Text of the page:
Posted by: Jeanie F | August 16, 2010

A Visit from the Goon Squad by Jennifer Egan

I’ll say right out front that I liked this book much better than I expected to. In case you haven’t read any of the reviews, this is a novel written in what appears to be an increasingly popular style: a collection of short stories or vignettes that can stand alone but are intended to be strung together to form a cohesive whole. The first of these that I remember reading was last year’s best seller and Pulitzer Prize winner, Olive Kitteridge by Elizabeth Strout. Apparently the accolades it received were enough to spur others on to use the style – or maybe it is the possibility of leveraging each piece individually as a short story for a magazine or story collection. Whatever it is, I next encountered it in Tom Rachman’s The Imperfectionists.  Now here it is again in A Visit from the Goon Squad.

Each of these books tell a different part of the overarching story from the point of view of different characters. On the surface, this should be an interesting construction, allowing the reader to get a wider picture of all the characters, and sometimes it is. I found it pretty effective in Olive Kitteridge, where the separate stories worked chronologically with Olive being the unifying piece of each. Every chapter, or story, stood alone, but we did see subtly developed aspects of Olive’s character and the small community where she lived. There was a cohesiveness that held it all together.

For me, there are several problems with Goon Squad: first, there is a large cast of characters that come in and out of the stories (which are numbered like chapters, but also named like stories) with no particular identifiable protagonist; next, the stories are somewhat randomly chronological, moving back and forth through time – one might be in the past, the next the future, and then into the  present. The stories ranged from the 1980s (I think) to 2021 (again, I think).  I found it difficult to really care about any of the characters because they appeared so haphazardly. Sometimes I’d spend the first several pages of the story just trying to remember what I had read about the characters in earlier stories. We did begin and end with a certain unity, but there was no real sense of building action to pull the reader along. This may be considered an innovative way to move a plot, but for me it was just disjointed. I ended up thinking that perhaps Egan couldn’t figure out a way to tie the narrative together.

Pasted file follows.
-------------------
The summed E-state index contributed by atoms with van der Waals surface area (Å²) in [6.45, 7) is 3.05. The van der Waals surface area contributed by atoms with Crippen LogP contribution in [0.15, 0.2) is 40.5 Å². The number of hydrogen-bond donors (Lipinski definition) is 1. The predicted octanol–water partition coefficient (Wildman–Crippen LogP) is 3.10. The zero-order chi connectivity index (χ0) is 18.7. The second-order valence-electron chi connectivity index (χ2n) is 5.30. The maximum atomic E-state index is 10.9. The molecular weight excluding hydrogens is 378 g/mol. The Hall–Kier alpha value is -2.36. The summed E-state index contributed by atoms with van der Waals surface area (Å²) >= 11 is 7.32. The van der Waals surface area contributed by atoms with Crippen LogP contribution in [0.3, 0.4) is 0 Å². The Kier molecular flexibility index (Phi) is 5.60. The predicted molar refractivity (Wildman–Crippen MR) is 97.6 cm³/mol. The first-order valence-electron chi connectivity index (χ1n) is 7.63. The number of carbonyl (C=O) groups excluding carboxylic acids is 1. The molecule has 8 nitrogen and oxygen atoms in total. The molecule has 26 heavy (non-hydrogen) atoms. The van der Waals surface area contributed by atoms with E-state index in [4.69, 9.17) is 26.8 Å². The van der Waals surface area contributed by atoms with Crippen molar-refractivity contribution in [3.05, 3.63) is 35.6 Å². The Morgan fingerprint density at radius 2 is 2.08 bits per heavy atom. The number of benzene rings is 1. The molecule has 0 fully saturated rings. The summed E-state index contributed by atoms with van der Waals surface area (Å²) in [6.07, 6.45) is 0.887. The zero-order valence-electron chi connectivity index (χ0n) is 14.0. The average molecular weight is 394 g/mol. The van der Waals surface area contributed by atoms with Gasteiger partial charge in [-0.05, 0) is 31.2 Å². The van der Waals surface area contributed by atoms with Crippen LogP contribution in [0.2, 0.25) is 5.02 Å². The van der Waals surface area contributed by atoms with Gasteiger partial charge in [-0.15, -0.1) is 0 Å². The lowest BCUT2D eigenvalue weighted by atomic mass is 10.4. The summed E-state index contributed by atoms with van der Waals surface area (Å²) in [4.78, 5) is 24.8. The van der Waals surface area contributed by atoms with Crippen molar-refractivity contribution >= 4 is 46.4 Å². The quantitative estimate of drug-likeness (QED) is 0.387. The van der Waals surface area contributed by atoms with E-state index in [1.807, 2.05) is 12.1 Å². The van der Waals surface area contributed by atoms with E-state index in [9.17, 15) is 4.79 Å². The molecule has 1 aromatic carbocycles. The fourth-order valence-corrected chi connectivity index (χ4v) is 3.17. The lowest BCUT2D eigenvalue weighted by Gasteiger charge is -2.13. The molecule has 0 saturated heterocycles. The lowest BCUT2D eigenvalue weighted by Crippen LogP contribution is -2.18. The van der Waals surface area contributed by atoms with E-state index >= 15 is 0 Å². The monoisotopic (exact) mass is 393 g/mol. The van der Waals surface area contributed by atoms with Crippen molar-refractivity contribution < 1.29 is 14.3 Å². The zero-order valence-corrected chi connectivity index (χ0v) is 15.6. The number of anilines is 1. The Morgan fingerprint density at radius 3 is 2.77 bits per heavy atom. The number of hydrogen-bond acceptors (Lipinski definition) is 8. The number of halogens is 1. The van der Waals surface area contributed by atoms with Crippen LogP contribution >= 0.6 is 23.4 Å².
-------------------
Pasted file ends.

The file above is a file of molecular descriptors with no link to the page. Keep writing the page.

However, as I said at the outset, I ultimately ended up liking this book. The unifying topic around which each story is built is some aspect of the music industry. There are some interesting events and characters, and Egan is a fine writer. There are some achingly poignant scenes and some quite funny parts. Much has already been written about the “PowerPoint” chapter, and it was a unique device that I enjoyed reading. The professional reviews have been (mostly) positive. I would never steer anyone away from reading this book, but I’d be pretty selective about to whom I recommended it.

Grade: B


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